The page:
ZEAL HARRIS

Currently, I'm making whimsical, colorful, narrative paintings that can be described as urban vernacular, folky, political cartoons. My materials are experimental and I use fabric, panels, paper, canvas. digital processing, and waterbased and oil-based mediums.

My work is about experimental storytelling. It’s about collecting, telling, and revealing characters on journeys through space and time. Whether the work is a micro-narrative or an epic, linear or non-linear, or whether it is a recognizable or an obscure narrative, the characters in my paintings are vehicles whose stories serve to complexify grandnarratives of black lives. Always, I am seeking new angles to prompt fresh dialogue about sociocultural issues. Race, class, gender, culture, love, war, and the mystical coexist in this world. Oral culture is privileged.

While my work is unabashedly political, it is also sentimental, and critical. I am most pleased when my work prompts fresh dialogues through multiple academic discourses and diverse audiences.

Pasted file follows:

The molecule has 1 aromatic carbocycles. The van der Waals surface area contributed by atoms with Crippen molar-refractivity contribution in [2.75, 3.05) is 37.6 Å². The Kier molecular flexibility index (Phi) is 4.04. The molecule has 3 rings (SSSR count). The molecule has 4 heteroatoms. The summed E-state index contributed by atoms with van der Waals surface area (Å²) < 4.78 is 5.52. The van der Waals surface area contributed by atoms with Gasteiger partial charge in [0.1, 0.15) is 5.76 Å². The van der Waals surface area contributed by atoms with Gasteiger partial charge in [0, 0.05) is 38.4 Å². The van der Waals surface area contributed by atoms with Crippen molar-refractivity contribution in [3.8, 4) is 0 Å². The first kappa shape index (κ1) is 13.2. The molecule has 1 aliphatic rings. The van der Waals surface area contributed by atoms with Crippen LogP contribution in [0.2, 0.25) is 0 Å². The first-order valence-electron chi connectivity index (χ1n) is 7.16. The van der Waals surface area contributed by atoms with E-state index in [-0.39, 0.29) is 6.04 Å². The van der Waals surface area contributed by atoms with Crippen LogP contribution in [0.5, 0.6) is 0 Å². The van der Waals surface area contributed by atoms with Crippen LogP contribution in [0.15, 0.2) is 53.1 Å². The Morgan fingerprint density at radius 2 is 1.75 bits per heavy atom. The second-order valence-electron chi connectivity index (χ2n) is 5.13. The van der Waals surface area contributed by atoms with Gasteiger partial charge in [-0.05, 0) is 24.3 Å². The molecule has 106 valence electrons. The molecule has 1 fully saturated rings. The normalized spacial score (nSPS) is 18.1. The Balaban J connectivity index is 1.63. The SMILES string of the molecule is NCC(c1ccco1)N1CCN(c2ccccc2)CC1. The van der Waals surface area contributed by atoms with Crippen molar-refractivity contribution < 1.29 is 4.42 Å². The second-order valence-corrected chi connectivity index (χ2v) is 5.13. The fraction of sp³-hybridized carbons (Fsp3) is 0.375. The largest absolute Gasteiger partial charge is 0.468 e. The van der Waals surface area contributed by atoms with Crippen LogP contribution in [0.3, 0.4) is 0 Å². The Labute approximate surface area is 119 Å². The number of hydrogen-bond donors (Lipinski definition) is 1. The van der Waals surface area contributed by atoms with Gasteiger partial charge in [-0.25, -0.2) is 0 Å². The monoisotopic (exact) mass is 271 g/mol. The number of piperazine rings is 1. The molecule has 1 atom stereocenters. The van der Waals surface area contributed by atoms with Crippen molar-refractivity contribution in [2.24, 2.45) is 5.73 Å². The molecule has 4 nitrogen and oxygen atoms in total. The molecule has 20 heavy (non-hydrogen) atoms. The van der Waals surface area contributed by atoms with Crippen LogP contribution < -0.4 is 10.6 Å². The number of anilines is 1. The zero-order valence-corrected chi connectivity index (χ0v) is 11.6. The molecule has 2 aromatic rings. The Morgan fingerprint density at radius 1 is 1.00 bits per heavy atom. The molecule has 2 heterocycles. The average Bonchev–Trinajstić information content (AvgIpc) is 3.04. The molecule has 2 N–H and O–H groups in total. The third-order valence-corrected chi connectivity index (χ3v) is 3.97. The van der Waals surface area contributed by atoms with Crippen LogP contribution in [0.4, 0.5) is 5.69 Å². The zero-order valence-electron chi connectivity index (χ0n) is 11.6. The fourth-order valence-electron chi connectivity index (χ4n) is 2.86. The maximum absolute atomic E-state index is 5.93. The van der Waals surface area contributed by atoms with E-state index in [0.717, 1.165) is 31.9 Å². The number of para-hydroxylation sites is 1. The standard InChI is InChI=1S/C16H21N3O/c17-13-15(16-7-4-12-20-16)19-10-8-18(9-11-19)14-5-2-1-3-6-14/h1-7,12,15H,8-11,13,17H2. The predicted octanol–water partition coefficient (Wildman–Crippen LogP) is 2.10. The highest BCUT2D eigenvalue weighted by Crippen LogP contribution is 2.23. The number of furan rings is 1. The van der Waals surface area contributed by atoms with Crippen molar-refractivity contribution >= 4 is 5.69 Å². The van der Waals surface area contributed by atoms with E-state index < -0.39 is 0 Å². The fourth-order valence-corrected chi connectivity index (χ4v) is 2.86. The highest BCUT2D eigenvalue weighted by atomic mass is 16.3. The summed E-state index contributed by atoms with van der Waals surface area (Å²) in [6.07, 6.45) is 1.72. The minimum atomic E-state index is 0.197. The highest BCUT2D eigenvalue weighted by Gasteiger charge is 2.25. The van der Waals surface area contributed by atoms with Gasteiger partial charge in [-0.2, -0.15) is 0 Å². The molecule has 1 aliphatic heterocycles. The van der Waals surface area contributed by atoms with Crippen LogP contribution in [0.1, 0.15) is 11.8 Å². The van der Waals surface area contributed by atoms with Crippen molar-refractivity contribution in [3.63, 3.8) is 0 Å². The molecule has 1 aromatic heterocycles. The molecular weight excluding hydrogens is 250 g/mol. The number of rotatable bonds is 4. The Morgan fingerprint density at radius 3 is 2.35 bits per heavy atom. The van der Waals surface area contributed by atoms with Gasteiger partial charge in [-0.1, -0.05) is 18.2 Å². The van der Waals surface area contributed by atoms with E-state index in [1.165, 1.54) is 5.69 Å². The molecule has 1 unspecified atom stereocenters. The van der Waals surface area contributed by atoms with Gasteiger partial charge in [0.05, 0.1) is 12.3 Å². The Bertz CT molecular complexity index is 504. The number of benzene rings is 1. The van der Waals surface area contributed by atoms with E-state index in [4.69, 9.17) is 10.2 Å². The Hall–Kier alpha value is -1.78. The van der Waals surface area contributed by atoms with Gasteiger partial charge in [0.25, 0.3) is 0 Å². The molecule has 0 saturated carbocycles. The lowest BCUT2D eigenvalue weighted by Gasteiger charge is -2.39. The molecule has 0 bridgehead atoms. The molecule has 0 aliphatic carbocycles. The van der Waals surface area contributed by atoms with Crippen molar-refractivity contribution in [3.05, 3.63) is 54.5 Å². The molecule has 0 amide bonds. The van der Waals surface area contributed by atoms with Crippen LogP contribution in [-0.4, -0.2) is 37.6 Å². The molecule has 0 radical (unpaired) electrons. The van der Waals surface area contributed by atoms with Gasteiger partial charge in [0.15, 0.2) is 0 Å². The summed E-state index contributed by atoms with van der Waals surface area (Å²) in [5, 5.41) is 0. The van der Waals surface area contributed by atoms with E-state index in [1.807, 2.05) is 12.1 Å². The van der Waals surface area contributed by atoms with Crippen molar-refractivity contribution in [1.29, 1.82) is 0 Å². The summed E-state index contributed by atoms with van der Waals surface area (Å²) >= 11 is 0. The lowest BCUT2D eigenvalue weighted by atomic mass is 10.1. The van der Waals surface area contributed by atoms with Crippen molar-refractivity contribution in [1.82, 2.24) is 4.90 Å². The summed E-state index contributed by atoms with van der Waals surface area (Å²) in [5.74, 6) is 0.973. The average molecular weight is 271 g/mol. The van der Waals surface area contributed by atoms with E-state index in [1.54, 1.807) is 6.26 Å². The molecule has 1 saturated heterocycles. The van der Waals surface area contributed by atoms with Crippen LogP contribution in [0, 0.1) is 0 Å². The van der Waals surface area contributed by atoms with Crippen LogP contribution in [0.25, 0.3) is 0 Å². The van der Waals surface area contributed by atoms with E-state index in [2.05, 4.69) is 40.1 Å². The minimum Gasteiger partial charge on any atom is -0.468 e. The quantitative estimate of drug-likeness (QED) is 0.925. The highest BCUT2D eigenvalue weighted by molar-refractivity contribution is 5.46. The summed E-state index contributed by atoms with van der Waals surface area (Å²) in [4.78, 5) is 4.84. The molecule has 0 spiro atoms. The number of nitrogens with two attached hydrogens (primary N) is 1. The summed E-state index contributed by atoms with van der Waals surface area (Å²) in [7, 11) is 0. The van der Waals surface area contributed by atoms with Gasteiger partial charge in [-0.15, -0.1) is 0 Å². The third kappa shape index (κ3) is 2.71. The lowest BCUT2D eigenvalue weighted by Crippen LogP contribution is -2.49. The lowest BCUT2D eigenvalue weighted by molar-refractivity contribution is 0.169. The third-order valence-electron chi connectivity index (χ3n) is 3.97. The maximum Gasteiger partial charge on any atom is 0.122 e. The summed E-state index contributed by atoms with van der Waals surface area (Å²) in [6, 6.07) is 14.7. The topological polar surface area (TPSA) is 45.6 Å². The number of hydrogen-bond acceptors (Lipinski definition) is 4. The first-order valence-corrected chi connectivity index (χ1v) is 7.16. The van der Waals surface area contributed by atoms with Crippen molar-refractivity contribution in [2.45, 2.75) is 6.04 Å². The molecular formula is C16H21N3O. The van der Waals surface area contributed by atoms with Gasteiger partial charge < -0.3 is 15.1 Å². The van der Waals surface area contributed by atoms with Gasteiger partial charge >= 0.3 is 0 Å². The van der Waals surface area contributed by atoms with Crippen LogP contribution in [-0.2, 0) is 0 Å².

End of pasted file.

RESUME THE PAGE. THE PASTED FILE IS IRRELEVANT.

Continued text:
Like many artists, I am liminal and I'm a hybrid. My influences are eclectic and span the history of artmaking from around the world and from the beginning of time. My influences and references can vary from artwork to artwork.

Having said the aforementioned allows me to reveal a too short cross section of influences that includes; Nellie Mae Rowe, Jacob Lawrence, Xiomara de Oliver, Florine Stettheimer, Eduoard Duval Carrie, Zora Neale Hurston, Carmen Lomas Garza, Haitian Vodou flags, Mexican Ex-voto paintings, Asian scroll paintings, Persian miniatures, graphic novels, and an array of narrative textiles and contemporary illustrations.

With my work, I am committed to documenting the breadth and depth one African-American woman’s representational imagination and her concerns. Leaving trace— signifyin’ this life to others is the benediction.

 American Sculpture Garden, 2004, 10 x 12 inches, acrylic on canvas © Zeal Harris, used with permission of the artist.

American Sculpture Garden, 2004, 10 x 12 inches, acrylic on canvas
© Zeal Harris, used with permission of the artist.